A recent report from U of T, Georgia Southern, the Cranfield School of Management, and the IACCM titled on Unpacking Oliver: Ten Lessons to Improve Collaborative Outsourcing that was based on the Nobel Prize winning work of Oliver Williamson had ten great tips for successful outsourcing. The following five are particularly relevant:
- Outsourcing is a continuum, not a destination
To Outsource or Not to Outsource is an eternal question that never has a final “yes” or “no” answer. It’s a never ending trade-off of cost, quality, risk, and value. The best answer today might not be the answer tomorrow and probably won’t be the best answer in five years. It’s a constant re-evaluation.
- Understand the transaction attributes and their impact on risk and price There’s product cost — which is a composition of raw material, labour, and overheads, transportation cost, import and export costs, storage costs, losses due to transit times, disruption costs associated with higher or lower risks, and so on. Any decision that increases or decreases one of these costs will likely increase or decrease risk.
- Use a contract as a framework – not a legal weapon
Contracts don’t have the same meaning in many countries as they have in the US or the UK. In many countries, the relationship means a lot more than the contract, which only serves to define an outline of the responsibilities of both parties.
- Your style of contracting matters; be credible
If you use “muscle” for a quick win, you’ll lose in the long term as the supplier will not be inclined to go beyond the minimum requirements of the agreement.
- Build trust; leave money on the table
Good faith will go a long way to insuring that the supplier not only adheres to the agreement, but works with you to find new ways to save cost and go beyond the mandated service levels.
For a summary of the other five tips, see this great summary over on Supply Chain Brain.
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You can follow the advice in the HBR article that outlines some things you can do when you’ve got to cut costs, but only if you do it very carefully. In short, the practical guide to reducing overhead offers up six tips that will reduce your costs, but only if implemented properly as a couple of them will actually increase costs if implemented incorrectly. This post will discuss the six cost savings ideas offered up by the article and the right way to go about them.
- Consolidate Incidentals
By the time cost-cutting becomes a must, the company has already done away with most discretionary spending and non-critical perks and activities and further cuts would be difficult, if not dangerous. (Such as slashing the training budget when you need highly capable staff.) In this situation, look for further savings through the consolidation of incidental spending. For example, hold training events and trade shows on the same day(s) and cross-schedule the use of outside resources across departments.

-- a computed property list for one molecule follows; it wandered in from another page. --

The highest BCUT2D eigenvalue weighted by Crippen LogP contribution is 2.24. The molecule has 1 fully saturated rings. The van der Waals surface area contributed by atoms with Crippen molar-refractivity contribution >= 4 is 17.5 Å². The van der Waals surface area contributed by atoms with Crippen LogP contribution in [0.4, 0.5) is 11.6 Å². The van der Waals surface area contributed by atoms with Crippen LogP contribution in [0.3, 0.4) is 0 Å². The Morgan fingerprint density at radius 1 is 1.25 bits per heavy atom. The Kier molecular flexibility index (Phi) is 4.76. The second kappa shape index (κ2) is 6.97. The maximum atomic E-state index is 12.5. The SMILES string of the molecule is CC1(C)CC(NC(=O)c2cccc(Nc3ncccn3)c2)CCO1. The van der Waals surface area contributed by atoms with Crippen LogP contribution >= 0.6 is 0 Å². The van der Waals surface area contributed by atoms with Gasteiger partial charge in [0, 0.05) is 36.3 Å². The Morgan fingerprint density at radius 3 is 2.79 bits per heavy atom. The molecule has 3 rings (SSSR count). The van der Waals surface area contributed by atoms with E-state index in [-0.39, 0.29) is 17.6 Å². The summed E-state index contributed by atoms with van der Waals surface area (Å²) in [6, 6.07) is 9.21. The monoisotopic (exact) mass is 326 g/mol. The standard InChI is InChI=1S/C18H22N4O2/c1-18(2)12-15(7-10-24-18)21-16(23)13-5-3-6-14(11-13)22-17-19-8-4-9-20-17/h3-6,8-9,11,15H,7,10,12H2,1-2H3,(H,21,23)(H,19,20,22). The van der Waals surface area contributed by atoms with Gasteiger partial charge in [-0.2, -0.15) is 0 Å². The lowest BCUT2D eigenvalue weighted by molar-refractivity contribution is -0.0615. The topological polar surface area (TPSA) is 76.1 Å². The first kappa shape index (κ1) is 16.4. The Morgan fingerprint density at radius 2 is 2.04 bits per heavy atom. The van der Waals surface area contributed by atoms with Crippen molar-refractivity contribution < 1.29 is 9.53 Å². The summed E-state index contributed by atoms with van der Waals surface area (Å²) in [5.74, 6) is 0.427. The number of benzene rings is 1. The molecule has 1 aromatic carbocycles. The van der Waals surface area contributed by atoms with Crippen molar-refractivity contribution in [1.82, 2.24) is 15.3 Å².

- Take Overdue Personnel Actions
Restructure the jobs of any individuals who are not fully engaged, confront under-performers, and eliminate the dead-weight or problem personnel. Be careful not to overburden already fully engaged resources, assign responsibilities that the resource isn’t trained for, or eliminate too many positions at once. Not only can each of these actions can cause resentment, but the latter can have those who remain fearing for their job security and looking elsewhere.
- Reduce Spending on Department Management
Many administrative departments will use as much as 20% of their budgets on supervision and coordination. If staff are competent and capable, and if responsibilities haven’t changed much in a year, supervision and coordination is probably costing more than it’s saving. In this case, supervision can be reduced by at least 10%, if not more. Just be careful to appropriately re-assign duties or confusion will set in.
- Gain Control of “Miscellaneous” Spending
Given that even the best organizations tend to max out at 75% to 80% of Spend Under Management, it’s almost always possible to find 15% to 20% of spending that hasn’t been managed closely which is ripe with savings opportunities. It could be supplies, telecom, or electronics devices.
- Hold Down Pay Increases
Specifically, limit pay increases to top performers and award additional compensation based on performance, giving the top performers the bigger cut. Cutting pay increases across the board or eliminating bonuses will alienate top performers, the 20% of staff who are responsible for 80% of the bottom line contribution.
- Repropose Rejected Cost-Savings Ideas
Chances are that a number of good cost savings ideas were rejected over the past few years because of constraints, other priorities, or required investment. Review them and select those with a short-term ROI.
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